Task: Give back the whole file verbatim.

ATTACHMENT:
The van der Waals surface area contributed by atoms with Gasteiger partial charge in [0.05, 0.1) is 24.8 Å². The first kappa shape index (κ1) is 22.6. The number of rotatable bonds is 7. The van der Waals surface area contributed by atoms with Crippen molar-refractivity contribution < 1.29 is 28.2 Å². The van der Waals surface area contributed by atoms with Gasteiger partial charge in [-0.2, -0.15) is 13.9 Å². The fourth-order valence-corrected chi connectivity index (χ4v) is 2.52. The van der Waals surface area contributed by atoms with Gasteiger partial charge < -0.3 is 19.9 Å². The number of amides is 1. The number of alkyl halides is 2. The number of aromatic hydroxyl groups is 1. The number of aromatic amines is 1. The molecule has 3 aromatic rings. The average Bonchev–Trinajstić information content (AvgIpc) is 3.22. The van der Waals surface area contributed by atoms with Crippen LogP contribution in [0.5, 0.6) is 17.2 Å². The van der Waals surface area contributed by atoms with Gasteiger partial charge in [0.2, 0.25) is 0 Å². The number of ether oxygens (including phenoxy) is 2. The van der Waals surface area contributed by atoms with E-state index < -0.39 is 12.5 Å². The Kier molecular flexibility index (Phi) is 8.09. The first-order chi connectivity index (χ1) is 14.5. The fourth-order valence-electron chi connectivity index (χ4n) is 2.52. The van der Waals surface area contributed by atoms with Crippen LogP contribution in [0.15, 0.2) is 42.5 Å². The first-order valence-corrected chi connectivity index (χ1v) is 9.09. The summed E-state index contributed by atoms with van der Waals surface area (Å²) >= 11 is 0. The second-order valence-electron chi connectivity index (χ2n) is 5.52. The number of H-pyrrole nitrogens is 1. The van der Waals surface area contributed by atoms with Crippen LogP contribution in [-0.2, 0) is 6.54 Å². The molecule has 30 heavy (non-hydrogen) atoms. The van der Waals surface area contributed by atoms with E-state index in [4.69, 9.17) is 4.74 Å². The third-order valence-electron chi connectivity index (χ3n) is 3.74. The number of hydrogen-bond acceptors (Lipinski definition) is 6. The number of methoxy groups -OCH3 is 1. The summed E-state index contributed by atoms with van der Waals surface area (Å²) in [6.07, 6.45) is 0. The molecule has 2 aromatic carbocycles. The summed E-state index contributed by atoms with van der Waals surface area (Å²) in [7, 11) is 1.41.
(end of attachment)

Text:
The van der Waals surface area contributed by atoms with Gasteiger partial charge in [0.05, 0.1) is 24.8 Å². The first kappa shape index (κ1) is 22.6. The number of rotatable bonds is 7. The van der Waals surface area contributed by atoms with Crippen molar-refractivity contribution < 1.29 is 28.2 Å². The van der Waals surface area contributed by atoms with Gasteiger partial charge in [-0.2, -0.15) is 13.9 Å². The fourth-order valence-corrected chi connectivity index (χ4v) is 2.52. The van der Waals surface area contributed by atoms with Gasteiger partial charge < -0.3 is 19.9 Å². The number of amides is 1. The number of alkyl halides is 2. The number of aromatic hydroxyl groups is 1. The number of aromatic amines is 1. The molecule has 3 aromatic rings. The average Bonchev–Trinajstić information content (AvgIpc) is 3.22. The van der Waals surface area contributed by atoms with Crippen LogP contribution in [0.5, 0.6) is 17.2 Å². The van der Waals surface area contributed by atoms with Gasteiger partial charge in [0.2, 0.25) is 0 Å². The number of ether oxygens (including phenoxy) is 2. The van der Waals surface area contributed by atoms with E-state index < -0.39 is 12.5 Å². The Kier molecular flexibility index (Phi) is 8.09. The first-order chi connectivity index (χ1) is 14.5. The fourth-order valence-electron chi connectivity index (χ4n) is 2.52. The van der Waals surface area contributed by atoms with Crippen LogP contribution in [0.15, 0.2) is 42.5 Å². The first-order valence-corrected chi connectivity index (χ1v) is 9.09. The summed E-state index contributed by atoms with van der Waals surface area (Å²) >= 11 is 0. The second-order valence-electron chi connectivity index (χ2n) is 5.52. The number of H-pyrrole nitrogens is 1. The van der Waals surface area contributed by atoms with Crippen LogP contribution in [-0.2, 0) is 6.54 Å². The molecule has 30 heavy (non-hydrogen) atoms. The van der Waals surface area contributed by atoms with E-state index in [4.69, 9.17) is 4.74 Å². The third-order valence-electron chi connectivity index (χ3n) is 3.74. The number of hydrogen-bond acceptors (Lipinski definition) is 6. The number of methoxy groups -OCH3 is 1. The summed E-state index contributed by atoms with van der Waals surface area (Å²) in [6.07, 6.45) is 0. The molecule has 2 aromatic carbocycles. The summed E-state index contributed by atoms with van der Waals surface area (Å²) in [7, 11) is 1.41.